The Atheists

Meeting the atheists came at a crucial time in my life when I thought I was going to have to face the rest of my college time alone. It came as a sort of accident, really. The beginning of the year meant that I was in the library at school working on some homework. A friend of mine had just added me to a number of different post Mormon groups because I was starving for a more sympathetic attitude toward my views than what I was currently interacting with. I saw a post by one of the founders of the atheist group in town inviting anyone who wanted to to come to their group. I quickly commented wanting to join. 

As I did so I felt this desire to join. This desperation to be a part of something that meant I could relate and communicate with in person instead of online or with people that were decidedly theist. I didn't want to debate. Just talk. But the guy responded and soon enough I was on my way to my first meeting with other people like me.

My friendship with them was a roller coaster ride. It was a breath of fresh air and friendships were made based on a common "us against them" mentality. We had our own inside jokes, stories, and vocabulary that set us apart from others. The group grew and grew over the year I was with them. New faces and new stories were added to the group. Some people were able to jive with the group immediately and others drifted or took a lot longer to become incorporated into the group. But we bonded and became close. We were like a fire burning bright, hot, and too fast.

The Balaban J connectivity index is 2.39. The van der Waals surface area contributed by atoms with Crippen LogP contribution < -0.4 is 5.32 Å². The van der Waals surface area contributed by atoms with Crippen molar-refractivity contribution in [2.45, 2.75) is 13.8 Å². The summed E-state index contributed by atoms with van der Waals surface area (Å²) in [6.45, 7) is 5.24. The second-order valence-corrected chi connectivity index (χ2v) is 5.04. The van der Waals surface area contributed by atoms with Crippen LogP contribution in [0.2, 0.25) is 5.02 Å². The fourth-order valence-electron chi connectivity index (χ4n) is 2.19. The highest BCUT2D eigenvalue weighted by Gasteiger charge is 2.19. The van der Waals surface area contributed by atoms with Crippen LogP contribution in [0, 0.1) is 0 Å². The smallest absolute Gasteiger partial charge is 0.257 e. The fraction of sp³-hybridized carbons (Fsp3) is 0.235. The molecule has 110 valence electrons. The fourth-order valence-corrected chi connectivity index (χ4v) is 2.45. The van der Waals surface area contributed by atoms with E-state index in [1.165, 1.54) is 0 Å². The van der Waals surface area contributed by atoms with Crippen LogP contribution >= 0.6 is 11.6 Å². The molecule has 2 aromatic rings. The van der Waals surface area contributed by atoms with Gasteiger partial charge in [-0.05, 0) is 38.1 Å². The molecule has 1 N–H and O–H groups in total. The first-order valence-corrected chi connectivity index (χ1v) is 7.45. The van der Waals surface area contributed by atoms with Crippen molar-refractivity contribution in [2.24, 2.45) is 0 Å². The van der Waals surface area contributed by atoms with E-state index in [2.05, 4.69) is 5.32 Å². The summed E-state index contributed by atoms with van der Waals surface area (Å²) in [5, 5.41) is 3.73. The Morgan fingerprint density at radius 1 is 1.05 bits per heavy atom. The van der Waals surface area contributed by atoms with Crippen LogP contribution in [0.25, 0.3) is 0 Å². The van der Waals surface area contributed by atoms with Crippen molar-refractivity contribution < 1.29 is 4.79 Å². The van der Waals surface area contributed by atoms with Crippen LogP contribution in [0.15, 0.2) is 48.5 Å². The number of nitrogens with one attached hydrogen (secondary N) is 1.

Soon we began to move away from each other. Some moved to Salt Lake City and others to states both near and far. What began with a close friendship became distant and spread out. Some tried drugs and bonded with others in the group based on that connection. Others became bonded on commonality of attraction. But we still were not meant to last.